(I wrote this piece for The Wild Hunt last month about belief and coincidence. Much of it centers around the pilgrimage, but more importantly it defines the how and why around the approach that I’m taking towards these coinciding events (such as the event below) as they occur.)
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Nowadays, the geese chase me down every single time I set foot in the stretch of Waterfront Park just south of the Burnside Bridge. They started last summer, but only recently has it been constant.
My first assumption was that they got word from the crows that I carry peanuts, and acting on that assumption I would always toss them a handful and not think much more about it.
But then the geese started showing up in my dreams, and then Rhyd kept mentioning a goose-footed queen that may be connected to certain Mari-Morgans that may be connected to certain other Marys that may be connected to other Mothers and it all just kept going in that direction until I realized that perhaps the insistence of the geese had more to do with just peanuts.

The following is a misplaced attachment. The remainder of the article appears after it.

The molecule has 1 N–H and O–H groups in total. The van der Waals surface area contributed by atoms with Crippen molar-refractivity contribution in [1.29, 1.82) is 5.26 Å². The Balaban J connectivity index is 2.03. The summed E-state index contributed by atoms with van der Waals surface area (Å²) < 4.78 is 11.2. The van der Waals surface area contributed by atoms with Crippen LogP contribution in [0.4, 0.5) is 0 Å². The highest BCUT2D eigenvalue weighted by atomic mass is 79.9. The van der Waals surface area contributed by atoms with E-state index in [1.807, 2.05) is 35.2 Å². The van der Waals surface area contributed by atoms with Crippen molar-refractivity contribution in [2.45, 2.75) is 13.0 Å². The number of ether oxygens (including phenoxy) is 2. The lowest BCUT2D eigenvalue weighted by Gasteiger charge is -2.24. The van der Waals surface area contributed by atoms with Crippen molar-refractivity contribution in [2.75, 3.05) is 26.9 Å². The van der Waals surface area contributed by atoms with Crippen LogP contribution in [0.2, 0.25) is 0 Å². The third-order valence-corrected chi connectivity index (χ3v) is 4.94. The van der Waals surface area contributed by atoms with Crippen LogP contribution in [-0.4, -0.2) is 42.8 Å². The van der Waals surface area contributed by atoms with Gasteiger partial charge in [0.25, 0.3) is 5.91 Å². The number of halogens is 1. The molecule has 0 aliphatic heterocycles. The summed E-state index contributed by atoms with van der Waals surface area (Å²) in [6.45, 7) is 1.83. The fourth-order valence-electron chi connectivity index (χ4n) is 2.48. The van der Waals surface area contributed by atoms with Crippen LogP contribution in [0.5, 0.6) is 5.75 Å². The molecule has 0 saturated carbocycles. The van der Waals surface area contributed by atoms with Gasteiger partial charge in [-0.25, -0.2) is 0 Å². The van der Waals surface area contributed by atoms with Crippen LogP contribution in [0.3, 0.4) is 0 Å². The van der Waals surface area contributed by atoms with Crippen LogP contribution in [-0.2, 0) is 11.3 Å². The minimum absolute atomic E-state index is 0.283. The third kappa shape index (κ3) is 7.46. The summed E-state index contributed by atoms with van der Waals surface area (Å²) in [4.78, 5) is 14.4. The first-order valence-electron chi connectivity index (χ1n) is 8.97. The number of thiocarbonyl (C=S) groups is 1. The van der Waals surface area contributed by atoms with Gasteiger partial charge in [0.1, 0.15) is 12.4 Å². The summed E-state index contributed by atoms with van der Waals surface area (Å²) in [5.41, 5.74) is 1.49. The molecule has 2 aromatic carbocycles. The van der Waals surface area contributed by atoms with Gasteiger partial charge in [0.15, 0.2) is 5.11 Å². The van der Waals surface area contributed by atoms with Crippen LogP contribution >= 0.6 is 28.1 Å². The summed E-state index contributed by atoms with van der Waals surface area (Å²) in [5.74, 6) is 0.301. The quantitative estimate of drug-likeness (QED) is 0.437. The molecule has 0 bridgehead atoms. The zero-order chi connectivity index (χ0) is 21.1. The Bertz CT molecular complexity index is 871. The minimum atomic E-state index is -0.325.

And then yesterday, they chased me again. And as I now have feet and mothers in my thoughts much more than I do peanuts, I looked down at the one closest to me, watching its webbed feet as it ran towards me, watching the movement and the structure of the goose foot. I watched the ripple of the foot bones, encased by webbing yet protruding like claws, and I noticed almost immediately that the goose had a slight malfunction in its right foot and was compensating for the injury in its gait.
I softly gasped as I recognized my own foot injury in the movement of the goose. For the past several months I had become preoccupied with my right foot and how it would affect the pilgrimage. It had become a rather nagging source of doubt, and more than once I had nearly talked myself out of the trip using my foot as the excuse.
The goose stared at me, looking rather confused as to why I seemed surprised. The goose then looked down at its own foot, its web-as-claw, and reached its neck out slightly towards my right foot. I jumped back instinctively. The goose gave me a foolish look, shook its head, and walked away. A few yards out, it took off, flying across the river.
I looked down at my own right foot and understood the message immediately. I gave the other goose some peanuts and kept going.